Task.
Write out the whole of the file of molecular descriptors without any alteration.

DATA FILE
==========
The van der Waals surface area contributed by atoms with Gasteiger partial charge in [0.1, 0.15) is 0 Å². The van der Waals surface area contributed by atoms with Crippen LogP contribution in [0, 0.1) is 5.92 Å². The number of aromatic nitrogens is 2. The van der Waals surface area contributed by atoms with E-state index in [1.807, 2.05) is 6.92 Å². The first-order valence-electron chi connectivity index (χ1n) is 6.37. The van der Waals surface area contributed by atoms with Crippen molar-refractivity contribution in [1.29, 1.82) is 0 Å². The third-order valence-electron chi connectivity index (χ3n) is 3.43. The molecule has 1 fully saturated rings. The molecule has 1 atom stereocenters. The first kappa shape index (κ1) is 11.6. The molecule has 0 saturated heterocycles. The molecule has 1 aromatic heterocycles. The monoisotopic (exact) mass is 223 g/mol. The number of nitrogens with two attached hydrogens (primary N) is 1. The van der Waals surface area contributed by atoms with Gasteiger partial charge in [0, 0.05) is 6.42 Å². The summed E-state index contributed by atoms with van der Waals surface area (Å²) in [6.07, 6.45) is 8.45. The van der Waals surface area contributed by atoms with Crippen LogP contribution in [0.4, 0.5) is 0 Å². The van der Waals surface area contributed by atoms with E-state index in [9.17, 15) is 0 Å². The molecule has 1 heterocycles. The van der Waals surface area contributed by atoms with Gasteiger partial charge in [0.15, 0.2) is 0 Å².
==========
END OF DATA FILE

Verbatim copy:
The van der Waals surface area contributed by atoms with Gasteiger partial charge in [0.1, 0.15) is 0 Å². The van der Waals surface area contributed by atoms with Crippen LogP contribution in [0, 0.1) is 5.92 Å². The number of aromatic nitrogens is 2. The van der Waals surface area contributed by atoms with E-state index in [1.807, 2.05) is 6.92 Å². The first-order valence-electron chi connectivity index (χ1n) is 6.37. The van der Waals surface area contributed by atoms with Crippen molar-refractivity contribution in [1.29, 1.82) is 0 Å². The third-order valence-electron chi connectivity index (χ3n) is 3.43. The molecule has 1 fully saturated rings. The molecule has 1 atom stereocenters. The first kappa shape index (κ1) is 11.6. The molecule has 0 saturated heterocycles. The molecule has 1 aromatic heterocycles. The monoisotopic (exact) mass is 223 g/mol. The number of nitrogens with two attached hydrogens (primary N) is 1. The van der Waals surface area contributed by atoms with Gasteiger partial charge in [0, 0.05) is 6.42 Å². The summed E-state index contributed by atoms with van der Waals surface area (Å²) in [6.07, 6.45) is 8.45. The van der Waals surface area contributed by atoms with Crippen LogP contribution in [0.4, 0.5) is 0 Å². The van der Waals surface area contributed by atoms with E-state index in [9.17, 15) is 0 Å². The molecule has 1 heterocycles. The van der Waals surface area contributed by atoms with Gasteiger partial charge in [0.15, 0.2) is 0 Å².